Cannes Film Festival 2024: All Of Deadline’s Movie Reviews

The 2024 Cannes Film Festival is underway with Quentin Dupieux’s The Second Act starring Léa Seydoux and Louis Garrel serving as the opening-night film.

This year’s lineup includes major Hollywood premieres like Furiosa: A Mad Max Saga starring Anya Taylor-Joy and Chris Hemsworth, Kevin Costner’s first film of a planned four-part series Horizon: An American Saga, Francis Coppola’s long-gestating Megalopolis, Yorgos Lanthimos’ Kinds of Kindness in a reteam with Emma Stone, Paul Schrader’s Oh, Canada and Andrea Arnold’s Bird to name a few.

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They are joined by new films from stalwart auteurs including David Cronenberg, Jacques Audiard, Ali Abbasi, Jia Zhang-Ke, Christophe Honoré, Paolo Sorrentino, Gilles Lellouche, Mohammad Rasoulof, Michel Hazanavicius, Guy Maddin, Noémie Merlant and Oliver Stone.

Read all of Deadline’s takes below throughout the festival, which runs May 14-25. Click on the title to read the full review and keep checking back as we update the list.



Section: Competition
Director: Sean Baker
Cast: Mikey Madison, Mark Eydelshteyn, Yuriy Borisov, Karren Karagulian, Vache Tovmasyan
Deadline’s takeaway: Sean Baker is no stranger to comedy, and Anora is his broadest to date. The nudity doubtless will be controversial, but it will be especially interesting to see what audiences make of the film’s heartbreaking ending — a subtle rebuttal to the allegations of exploitation that surely will ensue.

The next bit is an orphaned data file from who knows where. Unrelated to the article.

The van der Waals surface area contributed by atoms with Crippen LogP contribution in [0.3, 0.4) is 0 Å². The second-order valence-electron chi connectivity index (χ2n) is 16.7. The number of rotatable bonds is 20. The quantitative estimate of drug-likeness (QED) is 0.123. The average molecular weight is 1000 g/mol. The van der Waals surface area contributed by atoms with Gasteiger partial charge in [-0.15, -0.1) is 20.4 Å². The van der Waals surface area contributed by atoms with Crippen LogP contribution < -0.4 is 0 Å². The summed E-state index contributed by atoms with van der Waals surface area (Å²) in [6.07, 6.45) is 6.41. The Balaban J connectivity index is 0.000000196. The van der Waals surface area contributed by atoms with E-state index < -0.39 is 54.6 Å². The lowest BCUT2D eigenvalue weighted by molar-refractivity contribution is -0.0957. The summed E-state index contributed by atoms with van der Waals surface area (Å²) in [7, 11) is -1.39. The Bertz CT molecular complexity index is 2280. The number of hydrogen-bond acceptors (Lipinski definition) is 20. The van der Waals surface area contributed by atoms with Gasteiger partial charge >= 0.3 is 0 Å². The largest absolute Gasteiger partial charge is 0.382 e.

The Apprentice

'The Apprentice' movie review
‘The Apprentice’

Section: Competition
Director: Ali Abbasi
Cast: Sebastian Stan, Jeremy Strong, Maria Bakalova, Martin Donovan, Charlie Carrick, Mark Rendall
Deadline’s takeaway: Donald Trump has never seemed so, well, human, as his own early years show a man trying desperately for his father’s approval while at the same time trying to come out from under his shadow. Will it sell, and will it be released before November’s election? We shall see, but this is not a hit job on Trump.



Section: Un Certain Regard
Director: Halfdan Ullmann Tøndel
Cast: Renate Reinsve, Ellen Dorrit Petersen, Thea Lambrechts Vaulen, Endre Hellesveit, Øystein Røger, Vera Veljovic
Deadline’s takeaway: Halfdan Ullmann Tøndel’s lineage should give you a fair idea of what’s in store here, but, surprisingly, Armand doesn’t dig especially deep into the human psyche, finally falling into a strange no man’s land between intense character drama and jet-black comedy.

The Balconette (Les Femmes au Balcon)

‘The Balconette’
‘The Balconette’

Section: Midnight Screenings
Director: Noémie Merlant
Cast: Noémie Merlant, Sanda Codreanu, Souhelia Yacoub
Deadline’s takeaway: The bulky shade of Pedro Almodóvar looms over all these shenanigans, which could be read as “Women on the Verge of Heat Exhaustion” if there were more sense of it actually being hot, one of several flavors missing from Merlant’s confection of genres.

Being Maria

‘Being Maria’
‘Being Maria’

Section: Cannes Premieres
Director: Jessica Palud
Cast: Anamaria Vartolomei, Matt Dillon, Giuseppe Maggio, Céleste Brunnquell, Yvan Attal, Maddie Cyllain
Deadline’s takeaway: The familiar kind of biopic moments put all this squarely in the Lifetime TV Movie of the Week formula, but fortunately, it is all lifted tremendously by its talented and intriguing star, Anamaria Vartolomei, who is utterly convincing in the role of Maria without turning it into an impression.